Are Israel and the U.S. fighting again? The news from the last several days gives that general impression. Is the cancellation of a major joint U.S.-Israeli military drill part of the frictions? Media reports are open to interpretation. 

Last Wednesday Iranian nuclear scientist Mostafa Ahmadi Roshan, director of uranium enrichment at the Natanz facility, was assassinated in Tehran. Iran quickly blamed Israel and the U.S.                                                                              

Secretary of State Hillary Clinton, however, hastened to “categorically deny any United States involvement in any kind of act of violence inside Iran.” State Department spokeswoman Victoria Nuland added that the “United States strongly condemns this act of violence and categorically denies any involvement in the killing.” Clinton, for her part, also said the U.S. was seeking an understanding with Iran on stopping its uranium enrichment.                                                                                  obama-netanyahu1

For Israel it was a disconcerting message. If getting rid of someone helping a fanatic regime obtain weapons capable of annihilating millions of people is a “violent act” to be condemned, is the Obama administration really serious about the threat? Or still dreaming of dialogue and “understanding” with that regime?

It is, indeed, particularly late in the game to talk of “understanding.” A day or two before Roshan’s killing, it was widely reported that Iran had “graduated” from aboveground uranium enrichment at Natanz to deep-underground enrichment at its Fordo facility, which would be much harder to attack from the air. Iran is doing so in the face of all sanctions and habitual U.S. threats that “all options are on the table.”

On Thursday, the day after Roshan was dispatched, President Barack Obama called Prime Minister Binyamin Netanyahu. Although not much has been disclosed about their chat, one can assume Obama wasn’t calling to say “I’m glad we see eye to eye on so many things—and, nice work in the security realm.”

On Sunday Israeli deputy prime minister Moshe Yaalon complained publicly about U.S. policy. He compared it to Britain and France, who “are taking a very firm stand [on Iran] and understand sanctions must be imposed immediately”—whereas

In the United States, the Senate passed a resolution, by a majority of 100-to-one, to impose…sanctions, and in the U.S. administration there is hesitation for fear of oil prices rising this year, out of election-year considerations. In that regard, this is certainly a disappointment, for now.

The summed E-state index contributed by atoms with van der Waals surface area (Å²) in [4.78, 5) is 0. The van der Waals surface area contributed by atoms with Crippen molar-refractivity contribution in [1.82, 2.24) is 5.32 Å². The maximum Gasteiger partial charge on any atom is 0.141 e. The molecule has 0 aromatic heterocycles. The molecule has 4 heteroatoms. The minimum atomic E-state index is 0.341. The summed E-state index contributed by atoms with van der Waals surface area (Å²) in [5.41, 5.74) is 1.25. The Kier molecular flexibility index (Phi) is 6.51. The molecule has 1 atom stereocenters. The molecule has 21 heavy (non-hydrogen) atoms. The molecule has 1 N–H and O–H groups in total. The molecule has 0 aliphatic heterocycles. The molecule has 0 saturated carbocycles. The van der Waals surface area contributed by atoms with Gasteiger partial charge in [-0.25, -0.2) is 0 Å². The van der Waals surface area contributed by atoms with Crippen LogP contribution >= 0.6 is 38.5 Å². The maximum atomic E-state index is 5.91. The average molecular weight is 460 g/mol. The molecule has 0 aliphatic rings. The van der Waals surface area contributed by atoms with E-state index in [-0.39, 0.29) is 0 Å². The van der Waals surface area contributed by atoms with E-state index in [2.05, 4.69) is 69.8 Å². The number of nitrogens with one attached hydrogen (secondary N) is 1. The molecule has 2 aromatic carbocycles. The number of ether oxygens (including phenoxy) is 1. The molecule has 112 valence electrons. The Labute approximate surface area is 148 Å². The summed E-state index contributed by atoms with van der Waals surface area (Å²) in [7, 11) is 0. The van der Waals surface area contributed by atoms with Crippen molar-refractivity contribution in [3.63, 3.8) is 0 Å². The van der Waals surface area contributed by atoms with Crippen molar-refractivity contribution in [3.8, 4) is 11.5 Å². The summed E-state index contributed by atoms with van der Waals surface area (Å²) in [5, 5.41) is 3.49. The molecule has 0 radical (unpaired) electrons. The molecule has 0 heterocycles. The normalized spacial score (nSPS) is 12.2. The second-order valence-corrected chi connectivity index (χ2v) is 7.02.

Not many hours after that, it was reported that the U.S.-Israeli military drill—which was to be the largest joint exercise ever between the two countries—had been postponed at least to sometime later this year. Originally planned for April, “Austere Challenge 12” was aimed at improving antimissile defense systems, as well as cooperation between U.S. and Israeli forces.

Whatever the impact of this development on the Israeli leadership, on Monday it was Netanyahu himself who continued in his deputy Yaalon’s vein, telling a Knesset committee that

The sanctions employed thus far are ineffective, they have no impact on [Iran’s] nuclear program. We need tough sanctions against [its] central bank and oil industry. These things are not happening yet and that is why it has no effect on the nuclear program.

He also said Iran had been quickly penetrating Iraq since the U.S. withdrew its forces, and that Israel, as a result, had to strengthen its defenses against possible attacks from the air and the ground.

In an atmosphere, then, of implicit and open accusations and counteraccusations, it is tempting to see the cancellation of “Austere Challenge 12” as a U.S. slap at Israel. While an alternative Israeli site claims that’s the case, mainstream Israeli outlets don’t go that far.

One of them, the Jerusalem Post, even hinted that it was a joint decision,reporting that “In recent weeks, [Israeli] Defense Minister Ehud Barak led talks with the Pentagon about the possibility of canceling the drill and holding it at a later date.” More typically, Israel Hayom reported that “the drill was postponed to avoid any moves that could heat up the region amid already high tensions between the U.S. and Iran.” (Officials are also quoted saying both countries’ budgetary constraints were behind the decision, while other officials are quoted denying this.)

In any case, Joint Chiefs of Staff chairman Gen. Martin Dempsey is on the way to Israel this week to hold talks with the Israeli chief of staff and other top brass. It comes as no surprise, the Wall Street Journal having reported on Saturday that the U.S. is increasingly worried about an Israeli strike on Iran.

If, then, the drill was called off because of fears of heating up the region, it seems more likely that the fears were on the U.S. side. For Israel the region is already heating up—possibly unbearably so. Israeli analysts Avi Issacharoff and Amos Harel say that whereas, for Israel, Iran’s underground enrichment at Fordo is the crossing of a red line, “the American red line…is more distant—at the point were Iran has progressed in the development of a nuclear warhead….”

Israel doesn’t want to wait that long. It would much prefer that the international community join forces to stop Iran’s march to nukes. Its leaders are not convinced that’s happening.

SOURCE: FrontPage Magazine

P. David Hornik is a freelance writer and translator in Beersheva, Israel. He blogs at